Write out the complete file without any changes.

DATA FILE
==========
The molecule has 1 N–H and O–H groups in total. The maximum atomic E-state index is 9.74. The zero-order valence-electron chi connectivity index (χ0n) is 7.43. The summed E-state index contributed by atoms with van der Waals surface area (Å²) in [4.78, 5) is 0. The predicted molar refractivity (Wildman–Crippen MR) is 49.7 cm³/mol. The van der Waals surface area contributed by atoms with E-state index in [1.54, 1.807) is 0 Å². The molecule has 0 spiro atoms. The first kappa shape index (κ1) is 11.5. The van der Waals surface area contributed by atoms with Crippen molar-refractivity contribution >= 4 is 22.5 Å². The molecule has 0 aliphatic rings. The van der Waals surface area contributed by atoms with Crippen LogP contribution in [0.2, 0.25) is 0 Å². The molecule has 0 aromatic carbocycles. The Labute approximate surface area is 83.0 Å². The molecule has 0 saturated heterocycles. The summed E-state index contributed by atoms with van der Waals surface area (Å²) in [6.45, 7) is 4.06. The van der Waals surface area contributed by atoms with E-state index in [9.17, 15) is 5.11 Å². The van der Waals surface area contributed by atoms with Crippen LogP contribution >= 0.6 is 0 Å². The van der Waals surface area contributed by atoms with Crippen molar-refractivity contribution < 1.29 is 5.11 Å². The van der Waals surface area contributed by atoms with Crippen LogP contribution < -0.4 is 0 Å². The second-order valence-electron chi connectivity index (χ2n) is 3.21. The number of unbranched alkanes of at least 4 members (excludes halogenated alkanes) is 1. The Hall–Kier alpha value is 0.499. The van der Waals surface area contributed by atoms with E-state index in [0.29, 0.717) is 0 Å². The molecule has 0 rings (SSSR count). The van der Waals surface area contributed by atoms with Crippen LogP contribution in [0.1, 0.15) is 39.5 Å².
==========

The molecule has 1 N–H and O–H groups in total. The maximum atomic E-state index is 9.74. The zero-order valence-electron chi connectivity index (χ0n) is 7.43. The summed E-state index contributed by atoms with van der Waals surface area (Å²) in [4.78, 5) is 0. The predicted molar refractivity (Wildman–Crippen MR) is 49.7 cm³/mol. The van der Waals surface area contributed by atoms with E-state index in [1.54, 1.807) is 0 Å². The molecule has 0 spiro atoms. The first kappa shape index (κ1) is 11.5. The van der Waals surface area contributed by atoms with Crippen molar-refractivity contribution >= 4 is 22.5 Å². The molecule has 0 aliphatic rings. The van der Waals surface area contributed by atoms with Crippen LogP contribution in [0.2, 0.25) is 0 Å². The molecule has 0 aromatic carbocycles. The Labute approximate surface area is 83.0 Å². The molecule has 0 saturated heterocycles. The summed E-state index contributed by atoms with van der Waals surface area (Å²) in [6.45, 7) is 4.06. The van der Waals surface area contributed by atoms with E-state index in [9.17, 15) is 5.11 Å². The van der Waals surface area contributed by atoms with Crippen LogP contribution >= 0.6 is 0 Å². The van der Waals surface area contributed by atoms with Crippen molar-refractivity contribution < 1.29 is 5.11 Å². The van der Waals surface area contributed by atoms with Crippen LogP contribution < -0.4 is 0 Å². The second-order valence-electron chi connectivity index (χ2n) is 3.21. The number of unbranched alkanes of at least 4 members (excludes halogenated alkanes) is 1. The Hall–Kier alpha value is 0.499. The van der Waals surface area contributed by atoms with E-state index in [0.29, 0.717) is 0 Å². The molecule has 0 rings (SSSR count). The van der Waals surface area contributed by atoms with Crippen LogP contribution in [0.1, 0.15) is 39.5 Å².